What is Neurofeedback and How Can It Help Us?

What is Neurofeedback and How Can It Help Us?
Valeria Sabater

Written and verified by the psychologist Valeria Sabater.

Last update: 15 November, 2021

Neurofeedback is a type of advanced technique that gradually trains the brain to self-regulate. It can improve certain psychological problems such as anxiety, stress or insomnia. In addition, it can enhance the performance of our cognitive processes and improve attention, memory and learning.

It is very possible that many people, on hearing the word “neurofeedback” will visualize a person with different electrodes placed on different parts of their head, and about to receive electric impulses. Nothing could be further from the truth. Neurofeedback is not invasive, is painless, and it doesn’t use electricity, nor any type of medication.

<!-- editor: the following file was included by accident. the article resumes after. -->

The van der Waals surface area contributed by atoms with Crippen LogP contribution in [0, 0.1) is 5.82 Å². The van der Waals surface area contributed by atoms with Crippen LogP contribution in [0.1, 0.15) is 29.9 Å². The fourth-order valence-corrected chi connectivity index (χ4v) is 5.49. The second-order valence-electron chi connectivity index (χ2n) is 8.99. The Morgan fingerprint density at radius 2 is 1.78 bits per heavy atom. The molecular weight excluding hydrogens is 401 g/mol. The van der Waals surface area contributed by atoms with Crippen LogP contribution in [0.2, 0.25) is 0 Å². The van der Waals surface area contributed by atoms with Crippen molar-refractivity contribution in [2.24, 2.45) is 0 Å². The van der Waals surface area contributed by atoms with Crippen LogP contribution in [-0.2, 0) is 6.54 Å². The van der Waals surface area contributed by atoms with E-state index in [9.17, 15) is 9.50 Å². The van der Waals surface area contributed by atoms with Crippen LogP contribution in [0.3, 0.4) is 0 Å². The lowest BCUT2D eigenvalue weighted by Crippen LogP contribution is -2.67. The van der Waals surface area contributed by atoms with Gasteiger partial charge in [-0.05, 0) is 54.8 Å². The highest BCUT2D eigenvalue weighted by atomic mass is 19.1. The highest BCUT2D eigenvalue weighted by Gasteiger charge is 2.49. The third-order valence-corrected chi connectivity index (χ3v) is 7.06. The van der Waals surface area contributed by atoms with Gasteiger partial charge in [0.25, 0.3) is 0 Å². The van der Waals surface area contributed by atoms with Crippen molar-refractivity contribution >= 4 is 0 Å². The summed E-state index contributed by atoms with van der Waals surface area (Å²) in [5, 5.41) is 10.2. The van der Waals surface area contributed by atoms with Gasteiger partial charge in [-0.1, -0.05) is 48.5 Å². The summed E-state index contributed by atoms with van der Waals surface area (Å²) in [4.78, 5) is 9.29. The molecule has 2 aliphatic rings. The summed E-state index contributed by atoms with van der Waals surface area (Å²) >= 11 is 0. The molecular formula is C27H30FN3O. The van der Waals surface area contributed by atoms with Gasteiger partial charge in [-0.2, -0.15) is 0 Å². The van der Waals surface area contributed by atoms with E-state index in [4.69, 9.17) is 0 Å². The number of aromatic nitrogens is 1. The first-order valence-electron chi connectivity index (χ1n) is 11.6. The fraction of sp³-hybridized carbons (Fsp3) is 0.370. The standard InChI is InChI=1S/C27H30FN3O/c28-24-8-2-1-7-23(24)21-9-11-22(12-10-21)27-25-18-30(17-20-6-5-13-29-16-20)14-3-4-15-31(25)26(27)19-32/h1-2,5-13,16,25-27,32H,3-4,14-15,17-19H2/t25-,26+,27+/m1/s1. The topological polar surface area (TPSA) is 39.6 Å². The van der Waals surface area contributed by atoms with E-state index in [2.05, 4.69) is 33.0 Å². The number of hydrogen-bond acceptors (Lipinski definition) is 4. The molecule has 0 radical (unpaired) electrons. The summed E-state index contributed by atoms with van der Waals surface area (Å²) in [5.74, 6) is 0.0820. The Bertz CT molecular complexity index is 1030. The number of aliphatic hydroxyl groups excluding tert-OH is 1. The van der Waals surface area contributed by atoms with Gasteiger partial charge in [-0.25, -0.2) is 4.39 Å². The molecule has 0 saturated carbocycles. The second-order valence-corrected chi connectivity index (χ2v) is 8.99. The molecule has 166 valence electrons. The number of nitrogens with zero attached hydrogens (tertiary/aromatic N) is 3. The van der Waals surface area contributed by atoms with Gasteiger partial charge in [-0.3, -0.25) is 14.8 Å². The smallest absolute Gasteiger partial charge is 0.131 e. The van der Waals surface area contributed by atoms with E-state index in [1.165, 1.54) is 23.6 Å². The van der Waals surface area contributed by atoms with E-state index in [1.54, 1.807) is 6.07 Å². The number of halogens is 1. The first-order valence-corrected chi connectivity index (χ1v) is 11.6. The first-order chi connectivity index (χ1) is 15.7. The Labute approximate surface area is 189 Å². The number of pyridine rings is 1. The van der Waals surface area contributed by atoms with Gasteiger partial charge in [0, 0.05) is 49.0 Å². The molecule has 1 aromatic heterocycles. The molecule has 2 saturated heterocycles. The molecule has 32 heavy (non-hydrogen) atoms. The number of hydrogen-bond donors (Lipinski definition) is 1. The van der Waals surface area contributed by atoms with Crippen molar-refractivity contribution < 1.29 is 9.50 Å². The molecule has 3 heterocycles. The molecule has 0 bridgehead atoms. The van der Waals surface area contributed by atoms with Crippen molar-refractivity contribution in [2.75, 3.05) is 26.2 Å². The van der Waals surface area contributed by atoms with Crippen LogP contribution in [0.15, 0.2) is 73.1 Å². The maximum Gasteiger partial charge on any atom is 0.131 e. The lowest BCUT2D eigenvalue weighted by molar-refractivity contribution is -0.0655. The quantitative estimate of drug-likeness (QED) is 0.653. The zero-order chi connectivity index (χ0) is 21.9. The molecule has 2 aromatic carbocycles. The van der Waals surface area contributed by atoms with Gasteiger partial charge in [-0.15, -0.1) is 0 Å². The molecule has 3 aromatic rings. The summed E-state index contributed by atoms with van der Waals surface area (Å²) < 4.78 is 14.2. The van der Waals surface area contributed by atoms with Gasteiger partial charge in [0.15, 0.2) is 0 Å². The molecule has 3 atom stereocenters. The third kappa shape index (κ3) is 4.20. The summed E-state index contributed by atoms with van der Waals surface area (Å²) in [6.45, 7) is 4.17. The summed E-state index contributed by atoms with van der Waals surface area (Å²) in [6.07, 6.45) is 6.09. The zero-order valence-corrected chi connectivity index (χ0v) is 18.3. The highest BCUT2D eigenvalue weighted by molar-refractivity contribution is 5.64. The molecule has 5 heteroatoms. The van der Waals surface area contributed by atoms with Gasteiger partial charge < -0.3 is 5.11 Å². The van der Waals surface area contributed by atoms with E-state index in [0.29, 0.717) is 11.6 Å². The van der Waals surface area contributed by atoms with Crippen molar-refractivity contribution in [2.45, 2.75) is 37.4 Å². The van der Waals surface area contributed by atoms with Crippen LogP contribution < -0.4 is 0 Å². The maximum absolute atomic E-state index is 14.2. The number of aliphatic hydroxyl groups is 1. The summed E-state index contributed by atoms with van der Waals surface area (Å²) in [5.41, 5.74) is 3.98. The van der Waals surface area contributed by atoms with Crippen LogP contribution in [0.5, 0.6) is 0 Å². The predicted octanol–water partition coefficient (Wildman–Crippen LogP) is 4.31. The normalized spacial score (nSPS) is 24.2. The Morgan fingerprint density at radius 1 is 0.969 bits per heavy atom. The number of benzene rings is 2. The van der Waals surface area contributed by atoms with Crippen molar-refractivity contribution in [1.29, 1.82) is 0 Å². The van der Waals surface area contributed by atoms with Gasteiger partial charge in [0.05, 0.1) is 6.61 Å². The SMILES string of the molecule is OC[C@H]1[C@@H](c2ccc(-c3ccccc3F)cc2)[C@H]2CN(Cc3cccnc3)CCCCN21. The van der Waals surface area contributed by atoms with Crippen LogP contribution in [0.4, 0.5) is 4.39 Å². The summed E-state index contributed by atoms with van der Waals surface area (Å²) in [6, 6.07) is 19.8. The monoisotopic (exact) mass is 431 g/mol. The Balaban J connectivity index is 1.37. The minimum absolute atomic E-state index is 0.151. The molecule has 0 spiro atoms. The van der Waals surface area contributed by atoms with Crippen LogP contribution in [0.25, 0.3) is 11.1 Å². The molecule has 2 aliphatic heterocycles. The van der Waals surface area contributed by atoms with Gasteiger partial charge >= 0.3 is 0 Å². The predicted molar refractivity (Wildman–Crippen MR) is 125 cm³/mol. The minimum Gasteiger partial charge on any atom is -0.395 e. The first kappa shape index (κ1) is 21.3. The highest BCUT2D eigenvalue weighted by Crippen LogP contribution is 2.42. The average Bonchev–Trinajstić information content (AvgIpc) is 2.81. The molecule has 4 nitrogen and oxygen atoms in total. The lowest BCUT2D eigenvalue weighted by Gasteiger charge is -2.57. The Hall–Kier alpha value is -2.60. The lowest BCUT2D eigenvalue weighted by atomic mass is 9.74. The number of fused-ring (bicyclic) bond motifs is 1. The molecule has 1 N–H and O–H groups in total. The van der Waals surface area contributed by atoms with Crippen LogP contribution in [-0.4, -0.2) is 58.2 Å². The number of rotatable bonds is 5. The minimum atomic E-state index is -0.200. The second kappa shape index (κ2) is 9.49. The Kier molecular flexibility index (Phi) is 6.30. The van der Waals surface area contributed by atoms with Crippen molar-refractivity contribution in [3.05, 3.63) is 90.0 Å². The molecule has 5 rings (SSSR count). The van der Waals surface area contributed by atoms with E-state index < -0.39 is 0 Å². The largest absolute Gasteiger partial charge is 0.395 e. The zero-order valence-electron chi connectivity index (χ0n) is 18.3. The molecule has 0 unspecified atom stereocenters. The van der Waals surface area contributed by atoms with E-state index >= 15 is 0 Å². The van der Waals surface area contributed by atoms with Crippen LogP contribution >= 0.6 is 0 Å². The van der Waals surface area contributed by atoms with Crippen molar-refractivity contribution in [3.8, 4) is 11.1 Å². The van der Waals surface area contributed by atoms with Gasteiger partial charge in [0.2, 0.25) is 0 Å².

“Neurofeedback is cutting-edge technology that brings us face to face with our most intimate dimension: the brain”

-Barry Sterman-

With just a few sensors connected to a computer and some simple engineering we can get an idea of brain activity and its connectivity in just a matter of seconds. Thanks to this amazing brain analysis software (or QEEG brain mapping) you can identify, for example, which areas are overstimulated, or which areas are not coordinating their activity as they should be.

How neurofeedback started

The technique of neurofeedback is not new. It all began in the late 1950s and early 1960s, with Joe Kamiya (doctor at the The University of Chicago) and Barry Sterman (doctor at the The University of California). Both worked on a project for NASA and trained numerous astronauts with neurofeedback parameters to improve the brain’s adaptation to the outer atmosphere. Later, they used this same approach to reduce seizures in patients with epilepsy by up to 60%.